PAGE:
FARGO – Peter Tefft’s voice was hoarse, the result, he said, of tear gas he breathed over the weekend in Charlottesville, Va., where white supremacists and counterprotesters clashed during demonstrations that turned deadly.
“This is the beginning of the new civil rights era,” said Tefft, a 30-year-old from Fargo who describes himself as a pro-white civil rights activist and whose family members announced on Monday, Aug. 14, they were disowning him.
Asked how he felt about the estrangement, Tefft said he doesn’t hold anything against his family and that he was angry that relatives were receiving threats, including a 13-year-old niece.
In the letter, Pearce Tefft described his son as an avowed white nationalist and he said the rest of the Tefft family wants the world to know they reject the “vile, hateful, and racist rhetoric” his son has embraced.
In a phone interview, Pearce Tefft said his son did not grow up learning such things but began expressing extreme views on race about two years ago.
Pearce Tefft said he’s not sure of the source of his son’s involvement in the white nationalist movement, but he believes it is bolstered praise from like-minded individuals whenever his son speaks out on the subject.
“He got lost in getting kudos. I don’t know for sure, I’m speculating,” Pearce Tefft said, adding that when his son returned from Charlottesville he handed his son a copy of the letter he wrote and he let his son know he wasn’t welcome at family functions until he distanced himself from groups that foment racial hatred.
“I look at Peter as a prodigal son,” Pearce Tefft said. “I do pray that he will renounce all this stuff and come back.
“He didn’t grow up with it, and I do think he will change,” Pearce Tefft said, adding: “Maybe I’m screaming at the wind, I don’t know. I just hope he will.”
During the weekend events in Charlottesville, Peter Tefft spoke to a number of media outlets and images of him were circulated on the internet.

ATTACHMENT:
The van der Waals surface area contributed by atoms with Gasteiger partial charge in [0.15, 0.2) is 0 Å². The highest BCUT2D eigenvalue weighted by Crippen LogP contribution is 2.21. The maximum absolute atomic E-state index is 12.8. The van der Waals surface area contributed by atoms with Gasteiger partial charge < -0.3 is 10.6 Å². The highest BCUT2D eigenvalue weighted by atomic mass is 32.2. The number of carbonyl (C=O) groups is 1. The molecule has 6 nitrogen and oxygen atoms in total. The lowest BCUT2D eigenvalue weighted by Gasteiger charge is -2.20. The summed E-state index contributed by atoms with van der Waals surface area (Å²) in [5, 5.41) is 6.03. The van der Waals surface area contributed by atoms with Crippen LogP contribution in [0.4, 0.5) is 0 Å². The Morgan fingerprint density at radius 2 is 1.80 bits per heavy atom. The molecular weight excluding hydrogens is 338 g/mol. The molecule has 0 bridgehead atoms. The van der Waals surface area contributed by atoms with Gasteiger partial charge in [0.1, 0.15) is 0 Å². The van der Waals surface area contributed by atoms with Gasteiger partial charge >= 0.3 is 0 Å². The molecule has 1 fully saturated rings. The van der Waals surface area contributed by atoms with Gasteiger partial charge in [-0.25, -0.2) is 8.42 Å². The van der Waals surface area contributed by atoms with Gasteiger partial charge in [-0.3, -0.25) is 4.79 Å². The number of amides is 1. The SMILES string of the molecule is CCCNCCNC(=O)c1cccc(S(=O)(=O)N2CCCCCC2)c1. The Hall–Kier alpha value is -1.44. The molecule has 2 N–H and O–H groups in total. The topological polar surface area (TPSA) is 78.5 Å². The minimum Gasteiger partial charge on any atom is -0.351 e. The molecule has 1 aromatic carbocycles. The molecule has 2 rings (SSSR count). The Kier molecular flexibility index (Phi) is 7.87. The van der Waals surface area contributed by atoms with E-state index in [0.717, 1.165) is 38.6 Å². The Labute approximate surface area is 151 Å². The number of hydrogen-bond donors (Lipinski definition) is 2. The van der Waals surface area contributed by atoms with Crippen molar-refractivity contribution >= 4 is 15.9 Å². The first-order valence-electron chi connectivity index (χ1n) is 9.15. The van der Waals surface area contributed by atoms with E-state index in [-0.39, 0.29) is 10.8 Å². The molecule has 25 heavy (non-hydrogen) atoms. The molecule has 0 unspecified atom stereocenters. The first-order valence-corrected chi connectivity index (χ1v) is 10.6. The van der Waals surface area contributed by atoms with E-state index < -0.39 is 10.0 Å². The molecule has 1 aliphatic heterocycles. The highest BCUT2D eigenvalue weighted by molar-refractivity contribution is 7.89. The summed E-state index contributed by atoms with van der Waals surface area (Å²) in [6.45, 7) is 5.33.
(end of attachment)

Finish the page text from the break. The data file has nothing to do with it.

Peter Tefft grew up in Fargo and works in construction as a drywaller and framer, according to his father, who said the attention his son has been getting has been hard on siblings and other relatives, some of whom, he said, have received hateful attention on social media sites because people think incorrectly that family members share his son’s views.
“It’s just wrong, they said some terrible things,” Pearce Tefft said, referring to comments directed toward his family.
In his letter to the public, Pearce Tefft said he is breaking his silence on his son’s views because one reason Nazism took root in the world was because people hesitated to stand up against what they knew to be wrong.
“It was the silence of good people that allowed the Nazis to flourish the first time around, and it is the silence of good people that is allowing them to flourish now,” Pearce Tefft said.
“Our grandfather, Pearce, who is Peter’s father, taught us all to believe in the fundamental equality of all human beings, and we all believe in social justice and equality,” Wieber said.
“His (Peter Tefft’s) mind has been poisoned by stuff he’s found on this crazy rabbit hole he’s gone into,” added Wieber, who cautioned people not to judge the rest of the family on the actions and beliefs of one member.
“It’s just been a great, big headache,” Wieber said. “I would say these people are motivated by the right motivations – Nazis should not have a welcome place in this country – but they’re targeting the wrong people. It’s friendly fire, in a way.”
Wieber said that if he could say one thing to his uncle, “I would say if he has any love left in his little hateful heart for us, he should change his name.”
Peter Tefft said he went to Charlottesville to hear speakers give talks, listen to music and to exercise the right to free speech.
“We’re not politically incorrect, we’re factually correct,” he said, adding, “I’m certainly not a hateful person.”
Labeled a Nazi by some, Peter Tefft said he feels the word is a racial slur against white people. “I don’t appreciate being called it,” he said.
Peter Tefft added that he doesn’t hold anything against non-whites, and he said “there’s no objective way to weigh my race against another.”
Peter Tefft also said he is looking to organize a pro-white civil rights event in Fargo to be held sometime in October. He said he expects 200 to 300 local residents would attend.